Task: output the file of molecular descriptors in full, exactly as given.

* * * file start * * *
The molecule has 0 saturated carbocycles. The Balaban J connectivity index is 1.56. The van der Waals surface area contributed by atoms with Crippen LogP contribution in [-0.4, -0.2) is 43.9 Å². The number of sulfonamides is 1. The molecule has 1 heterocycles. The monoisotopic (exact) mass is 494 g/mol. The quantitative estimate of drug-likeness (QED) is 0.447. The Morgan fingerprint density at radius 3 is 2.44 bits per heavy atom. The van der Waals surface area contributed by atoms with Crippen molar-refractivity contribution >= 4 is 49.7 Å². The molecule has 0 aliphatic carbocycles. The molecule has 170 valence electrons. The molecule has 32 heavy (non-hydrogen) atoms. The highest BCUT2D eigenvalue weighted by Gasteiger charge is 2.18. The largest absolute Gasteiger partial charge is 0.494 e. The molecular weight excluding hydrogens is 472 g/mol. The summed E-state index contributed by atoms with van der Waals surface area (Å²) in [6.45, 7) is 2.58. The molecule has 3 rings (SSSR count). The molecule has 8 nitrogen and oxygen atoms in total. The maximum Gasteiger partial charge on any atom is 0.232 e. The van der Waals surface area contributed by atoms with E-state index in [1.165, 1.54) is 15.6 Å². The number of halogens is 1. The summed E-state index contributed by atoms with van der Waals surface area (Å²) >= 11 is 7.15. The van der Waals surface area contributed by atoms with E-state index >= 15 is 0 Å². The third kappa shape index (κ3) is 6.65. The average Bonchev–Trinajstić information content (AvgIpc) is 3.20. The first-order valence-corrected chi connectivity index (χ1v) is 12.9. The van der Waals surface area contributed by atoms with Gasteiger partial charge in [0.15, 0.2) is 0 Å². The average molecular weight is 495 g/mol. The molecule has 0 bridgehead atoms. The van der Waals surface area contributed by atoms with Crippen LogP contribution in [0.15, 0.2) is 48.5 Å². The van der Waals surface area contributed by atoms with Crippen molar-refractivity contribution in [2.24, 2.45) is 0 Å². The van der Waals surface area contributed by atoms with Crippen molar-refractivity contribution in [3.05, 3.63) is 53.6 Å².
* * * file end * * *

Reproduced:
The molecule has 0 saturated carbocycles. The Balaban J connectivity index is 1.56. The van der Waals surface area contributed by atoms with Crippen LogP contribution in [-0.4, -0.2) is 43.9 Å². The number of sulfonamides is 1. The molecule has 1 heterocycles. The monoisotopic (exact) mass is 494 g/mol. The quantitative estimate of drug-likeness (QED) is 0.447. The Morgan fingerprint density at radius 3 is 2.44 bits per heavy atom. The van der Waals surface area contributed by atoms with Crippen molar-refractivity contribution >= 4 is 49.7 Å². The molecule has 0 aliphatic carbocycles. The molecule has 170 valence electrons. The molecule has 32 heavy (non-hydrogen) atoms. The highest BCUT2D eigenvalue weighted by Gasteiger charge is 2.18. The largest absolute Gasteiger partial charge is 0.494 e. The molecular weight excluding hydrogens is 472 g/mol. The summed E-state index contributed by atoms with van der Waals surface area (Å²) in [6.45, 7) is 2.58. The molecule has 3 rings (SSSR count). The molecule has 8 nitrogen and oxygen atoms in total. The maximum Gasteiger partial charge on any atom is 0.232 e. The van der Waals surface area contributed by atoms with E-state index in [1.165, 1.54) is 15.6 Å². The number of halogens is 1. The summed E-state index contributed by atoms with van der Waals surface area (Å²) >= 11 is 7.15. The van der Waals surface area contributed by atoms with E-state index >= 15 is 0 Å². The third kappa shape index (κ3) is 6.65. The average Bonchev–Trinajstić information content (AvgIpc) is 3.20. The first-order valence-corrected chi connectivity index (χ1v) is 12.9. The van der Waals surface area contributed by atoms with Gasteiger partial charge in [0.15, 0.2) is 0 Å². The average molecular weight is 495 g/mol. The molecule has 0 bridgehead atoms. The van der Waals surface area contributed by atoms with Crippen LogP contribution in [0.15, 0.2) is 48.5 Å². The van der Waals surface area contributed by atoms with Crippen molar-refractivity contribution in [2.24, 2.45) is 0 Å². The van der Waals surface area contributed by atoms with Crippen molar-refractivity contribution in [3.05, 3.63) is 53.6 Å².